Father: Rick, I thought this project was going to be completed yesterday.
Son: Well, Dad, I tried to, but there were just so many things going on.
Father: I understand there are lots of things going on, but you've got to get this done.
Son: I'm sure I'll be able to get to it later today, but first I want to...
Father: Now, Rick, wait a minute, first I really want you to get this finished. And while we're at it, it isn't getting done the way it should be...
Son: Sure, Dad, like it's not getting done the way you would do it, right?
Thousands of times each day, conversations like this one take place in family businesses across the country. Most people are surprised to learn that approximately 80% of all businesses in the United States are "family owned businesses," defined as businesses which are principally owned or managed by two or more members of the same family, or businesses which have been passed on to at least one successor generation. And it is a myth to think that all family businesses are small businesses. Even one-third of Fortune 500 companies are family businesses. Family businesses account for a whopping 50% of the Gross Domestic Product and employ more than half of the nation's work force.
But all the news is not so grand. The average life span of a family business is twenty-four years. This is because only one out of three family businesses survives through a second generation and one out of ten makes it through a third! For some, there is no eligible heir, and for others there is insufficient financing.
But most experts believe that the overriding cause is the overwhelming complexity of family owned businesses. Simply being in business today is tougher than ever before. The pace of technological improvement is increasingly rapid, competition is fierce, and the only thing that is constant is change. Demands exist for greater than ever levels of professional management pushing higher margins, faster inventory turns, and lower receivables; and don't forget trying to satisfy the needs of the ultimate oxymoron, "your friendly banker."
Add on to these problems those facing any family and you have a whole new set of issues. The topic of leadership succession, for example, can be an overwhelming concern to family businesses. For parents, it raises questions like:
Then there are questions about ownership transfer:
- What would I do?
- When should I begin?
- How do I select the next leader?
- Can I get an outside board to decide, so the child who is not selected will not be angry at me?
- Should my child report to me?
- How should she/he be trained?
- How much should I pay?
Meanwhile, the new generation about to enter the family business has its own laundry list of concerns:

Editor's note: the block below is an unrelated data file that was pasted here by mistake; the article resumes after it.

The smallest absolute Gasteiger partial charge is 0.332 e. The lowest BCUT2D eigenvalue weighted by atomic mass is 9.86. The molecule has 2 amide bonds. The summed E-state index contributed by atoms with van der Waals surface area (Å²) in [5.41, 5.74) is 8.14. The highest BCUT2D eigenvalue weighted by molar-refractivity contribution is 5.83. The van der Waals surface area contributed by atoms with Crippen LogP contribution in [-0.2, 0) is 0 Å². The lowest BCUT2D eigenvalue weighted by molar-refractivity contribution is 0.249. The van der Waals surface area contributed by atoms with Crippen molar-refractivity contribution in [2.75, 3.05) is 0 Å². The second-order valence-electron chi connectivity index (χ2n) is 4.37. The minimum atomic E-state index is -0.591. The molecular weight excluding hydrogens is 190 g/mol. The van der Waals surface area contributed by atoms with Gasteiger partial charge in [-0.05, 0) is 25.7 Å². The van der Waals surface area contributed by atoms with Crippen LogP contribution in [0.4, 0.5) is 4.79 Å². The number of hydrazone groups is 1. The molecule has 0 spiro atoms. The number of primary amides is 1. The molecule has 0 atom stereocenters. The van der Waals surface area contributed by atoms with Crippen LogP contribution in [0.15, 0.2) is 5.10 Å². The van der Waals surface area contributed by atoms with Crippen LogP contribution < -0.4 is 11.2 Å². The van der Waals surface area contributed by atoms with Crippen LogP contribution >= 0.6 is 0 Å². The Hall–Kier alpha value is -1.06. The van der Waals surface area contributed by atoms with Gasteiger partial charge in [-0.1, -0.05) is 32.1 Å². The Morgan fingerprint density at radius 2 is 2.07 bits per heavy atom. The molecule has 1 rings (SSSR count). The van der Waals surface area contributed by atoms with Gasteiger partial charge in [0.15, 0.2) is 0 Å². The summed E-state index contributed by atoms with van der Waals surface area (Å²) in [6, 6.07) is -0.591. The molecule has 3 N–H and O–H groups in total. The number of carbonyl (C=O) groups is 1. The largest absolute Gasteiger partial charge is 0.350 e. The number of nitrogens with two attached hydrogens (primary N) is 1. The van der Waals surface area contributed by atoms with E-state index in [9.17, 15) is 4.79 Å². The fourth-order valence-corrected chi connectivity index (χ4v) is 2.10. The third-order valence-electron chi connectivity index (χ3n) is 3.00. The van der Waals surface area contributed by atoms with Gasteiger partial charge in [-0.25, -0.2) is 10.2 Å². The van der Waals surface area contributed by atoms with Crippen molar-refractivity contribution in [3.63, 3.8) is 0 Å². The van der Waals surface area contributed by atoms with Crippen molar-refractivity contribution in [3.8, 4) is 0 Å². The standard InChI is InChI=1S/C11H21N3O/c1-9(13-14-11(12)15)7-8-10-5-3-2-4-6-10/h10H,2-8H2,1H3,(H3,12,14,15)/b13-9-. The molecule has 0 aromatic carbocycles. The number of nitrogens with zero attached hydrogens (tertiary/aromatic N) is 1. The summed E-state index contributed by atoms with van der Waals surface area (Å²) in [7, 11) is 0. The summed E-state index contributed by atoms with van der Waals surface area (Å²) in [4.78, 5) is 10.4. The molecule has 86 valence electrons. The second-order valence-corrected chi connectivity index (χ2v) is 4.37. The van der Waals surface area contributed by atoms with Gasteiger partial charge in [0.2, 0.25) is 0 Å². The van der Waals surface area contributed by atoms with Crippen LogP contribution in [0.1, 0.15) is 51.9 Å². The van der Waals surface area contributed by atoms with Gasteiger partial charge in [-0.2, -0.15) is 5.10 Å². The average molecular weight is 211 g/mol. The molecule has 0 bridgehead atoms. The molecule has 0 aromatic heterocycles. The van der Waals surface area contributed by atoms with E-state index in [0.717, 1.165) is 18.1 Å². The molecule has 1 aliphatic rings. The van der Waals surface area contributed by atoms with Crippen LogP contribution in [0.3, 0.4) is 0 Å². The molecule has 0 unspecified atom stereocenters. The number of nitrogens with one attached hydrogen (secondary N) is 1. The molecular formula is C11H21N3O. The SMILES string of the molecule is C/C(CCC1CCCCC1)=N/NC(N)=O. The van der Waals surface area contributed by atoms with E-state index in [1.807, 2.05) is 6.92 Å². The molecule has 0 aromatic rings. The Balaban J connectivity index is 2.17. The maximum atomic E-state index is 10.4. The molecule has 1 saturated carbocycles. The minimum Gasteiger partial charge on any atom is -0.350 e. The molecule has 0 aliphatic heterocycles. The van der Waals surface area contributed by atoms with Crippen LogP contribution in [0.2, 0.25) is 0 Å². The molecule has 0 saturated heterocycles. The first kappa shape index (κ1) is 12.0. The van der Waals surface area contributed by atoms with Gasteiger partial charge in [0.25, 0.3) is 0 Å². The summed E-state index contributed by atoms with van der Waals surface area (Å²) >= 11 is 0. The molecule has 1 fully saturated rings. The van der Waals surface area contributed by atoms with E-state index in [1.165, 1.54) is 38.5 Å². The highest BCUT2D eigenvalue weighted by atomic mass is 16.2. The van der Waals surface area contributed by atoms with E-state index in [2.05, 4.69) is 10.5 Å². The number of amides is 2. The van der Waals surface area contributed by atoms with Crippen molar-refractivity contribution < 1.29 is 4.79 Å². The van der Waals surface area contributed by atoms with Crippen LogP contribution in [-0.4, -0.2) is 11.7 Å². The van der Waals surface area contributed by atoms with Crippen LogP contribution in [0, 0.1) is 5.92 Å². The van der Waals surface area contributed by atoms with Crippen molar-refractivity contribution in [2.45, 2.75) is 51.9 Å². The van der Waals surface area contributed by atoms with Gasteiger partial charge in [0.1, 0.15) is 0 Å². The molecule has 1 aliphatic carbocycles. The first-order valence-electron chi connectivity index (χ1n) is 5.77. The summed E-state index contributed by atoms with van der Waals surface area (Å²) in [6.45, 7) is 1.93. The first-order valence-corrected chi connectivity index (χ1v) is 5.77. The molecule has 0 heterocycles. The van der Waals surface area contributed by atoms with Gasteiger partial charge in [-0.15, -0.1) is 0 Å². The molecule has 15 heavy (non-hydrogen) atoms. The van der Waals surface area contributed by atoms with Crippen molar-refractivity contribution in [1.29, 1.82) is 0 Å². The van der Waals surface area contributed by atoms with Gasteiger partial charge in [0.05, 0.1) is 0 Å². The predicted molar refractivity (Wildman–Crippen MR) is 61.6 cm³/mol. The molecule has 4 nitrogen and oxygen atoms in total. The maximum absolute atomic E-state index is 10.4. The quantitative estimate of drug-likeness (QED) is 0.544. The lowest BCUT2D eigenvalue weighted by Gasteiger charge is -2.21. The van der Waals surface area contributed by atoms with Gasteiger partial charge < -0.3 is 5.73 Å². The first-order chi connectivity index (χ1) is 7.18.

- Should I give away some of the ownership of the company to my children?
- What if one leaves?
- What if there is a divorce?
- What about my own security?
- What about the children who are not working in the family business? Do they get an equal share?
- How can I be fair to all my children?
When we combine the two worlds, the two systems of "family" and "business," the result can be overwhelming indeed. Simply stated, if families have never been less functional and if the same may be said of businesses, then clearly the impact on family business is exponential.
- Do my parents really want/need me, or are they just trying to give me a job?
- Am I really qualified?
- Do I need graduate school?
- Is this what I really want to do for the rest of my life?
- What else could I do?
- Are my siblings going to become my partners?
This does not mean that all family businesses are doomed to agony and failure. Writing as one who enjoyed twenty-two years working with my father in our family's business, I would argue that when things go well, there is no greater reward than to share the extraordinary high of mutual success. But when the going gets tough and the business systems are operating at maximum strain, the family relationships are most in jeopardy and the pain most intense.
Frequently, effective communication is one of the keys to family business harmony. The miscommunication between Rick and his dad is based on a few points:
1. Dad's priority for completing the project may not have been understood by Rick.
2. Rick had different priorities that his dad may not have known.
3. Dad has expectations about the manner in which the project is getting done that he has not previously shared with Rick.
4. Rick has different ideas about how the project should be done.
A lot of negative energy is building up in both Rick and his dad that is about to turn into a confrontation.
If we could turn back the clock a little, or live the experience again, there is an opportunity here to be proactive, to prevent this problem before it occurs. To do so, when first discussing the project:
1. Dad and Rick need to understand how this project fits into each other's priorities.
2. They need to agree on a deadline for the project's completion.
3. Both Dad and Rick need to anticipate that Rick will probably not do the project the same way that Dad would do it and if that is not acceptable, discuss it in advance so Rick will know what is expected of him.
This process may require a few extra steps, but anticipating how things can go wrong before they occur can frequently save more time in the long run.
Transition Consulting Group is a family owned business led by father-son team Paul and David Karofsky. Both offer decades of first-hand and professional experience in Family Business consulting, coaching, mentoring, and leadership.